† Mercifully, 2004's Autumn
at last lifted decades of diamond gloom
from the life of Doris Kearns —
likewise for loyal New Englanders Barbara Rawlins & Myles Standish.
For what it's worth: after the 4th game of the 2004 ALCS, DR phoned his friend Debbie Eaton, specifically for the purpose of explicitly registering his strong suspicion that [after bizball-era's spate of 0-2 and 1-3 comebacks] new-era beastball was now about cross a new showbiz frontier — by producing the 1st major-league post-season 0-3 comeback.
(However, [a] DR did not bet anything on this suspicion.
[b] He did not experience any prescience regarding the World Series.)
[This was, however, hardly the 1st such ultimate reversal-drama in the history of best-of-seven professional baseball playoffs. E.g., in the 1912 Chicago post-season city-series, the Chisox (starring Ed Walsh & later-Black-Soxer Eddie Cicotte) did it to the Cubs. And the International League's warmly-remembered Newark Bears (boasting righteous Charlie Keller & unrighteous atheist Joe Gordon) did same to the American Association's Columbus Redbirds in 1937's Little World Series. (This was the only best-of-7 comeback-from-0-3 in which every one of the games was won by the visiting team. Such a home-crowd-muting pattern could never have occurred once boysball transformed to televised bizball in the 1950s, at which point World Series games' home-team win-percentages suddenly jumped from 50% normality to 60% warm-visuals home-joy, as DR noted 1984/11/14 in the Baltimore Evening Sun.)]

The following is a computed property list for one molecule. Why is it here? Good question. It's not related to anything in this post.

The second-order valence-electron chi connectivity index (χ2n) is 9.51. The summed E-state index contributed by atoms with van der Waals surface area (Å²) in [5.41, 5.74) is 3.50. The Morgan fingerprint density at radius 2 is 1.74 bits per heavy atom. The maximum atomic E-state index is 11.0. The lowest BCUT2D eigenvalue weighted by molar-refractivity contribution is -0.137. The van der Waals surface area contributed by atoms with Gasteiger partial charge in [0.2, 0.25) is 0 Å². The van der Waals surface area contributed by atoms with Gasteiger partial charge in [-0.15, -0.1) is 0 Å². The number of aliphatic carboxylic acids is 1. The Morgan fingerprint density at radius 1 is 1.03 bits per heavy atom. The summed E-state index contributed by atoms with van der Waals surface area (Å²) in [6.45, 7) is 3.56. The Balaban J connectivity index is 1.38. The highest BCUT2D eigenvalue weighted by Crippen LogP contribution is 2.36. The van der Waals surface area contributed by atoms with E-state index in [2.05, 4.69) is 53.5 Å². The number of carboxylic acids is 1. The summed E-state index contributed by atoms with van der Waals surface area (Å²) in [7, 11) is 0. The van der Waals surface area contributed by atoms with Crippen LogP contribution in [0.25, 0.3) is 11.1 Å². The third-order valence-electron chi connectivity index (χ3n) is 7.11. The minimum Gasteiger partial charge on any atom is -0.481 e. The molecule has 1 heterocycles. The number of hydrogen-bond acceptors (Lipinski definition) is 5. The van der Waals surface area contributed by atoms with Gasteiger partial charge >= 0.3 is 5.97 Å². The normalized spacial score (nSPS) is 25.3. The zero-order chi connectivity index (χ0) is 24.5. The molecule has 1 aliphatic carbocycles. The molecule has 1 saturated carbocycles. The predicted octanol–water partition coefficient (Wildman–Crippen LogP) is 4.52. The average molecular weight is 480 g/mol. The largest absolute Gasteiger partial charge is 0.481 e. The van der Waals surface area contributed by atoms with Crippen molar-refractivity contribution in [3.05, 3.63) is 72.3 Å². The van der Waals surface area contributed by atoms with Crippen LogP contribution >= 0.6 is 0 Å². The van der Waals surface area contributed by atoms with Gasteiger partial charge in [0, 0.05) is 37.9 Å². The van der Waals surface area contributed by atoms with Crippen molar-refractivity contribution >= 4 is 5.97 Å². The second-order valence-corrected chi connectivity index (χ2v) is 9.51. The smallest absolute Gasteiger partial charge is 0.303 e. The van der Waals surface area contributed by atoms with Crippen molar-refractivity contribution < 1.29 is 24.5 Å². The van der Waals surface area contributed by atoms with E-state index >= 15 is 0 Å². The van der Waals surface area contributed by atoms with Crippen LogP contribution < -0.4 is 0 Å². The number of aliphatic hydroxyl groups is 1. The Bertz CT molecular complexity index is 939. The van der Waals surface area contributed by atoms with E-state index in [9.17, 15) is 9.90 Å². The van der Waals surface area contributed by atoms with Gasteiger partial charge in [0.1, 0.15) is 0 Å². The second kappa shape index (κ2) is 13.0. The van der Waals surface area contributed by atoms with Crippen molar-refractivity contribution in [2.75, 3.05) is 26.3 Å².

‡ In 1941, Keller was at the height of his powers. (He went 4-for-5 in this game, with two doubles.) The late John Steadman's touching 1998/9/27 Baltimore Sun remembrance of Keller ends with a quote from teammate Lefty Gomez (brilliant both as pitcher and humorist), commenting on Keller's legendary strength: “The greatest thing to happen to civilization is that Charlie Keller was born good-natured.”
Gomez' 1941/10/6 NYTimes deadpan comment
(along with NYY pitching great Red Ruffing)
on the dropped-3rd-strike-triggered miracle-finale (emph added):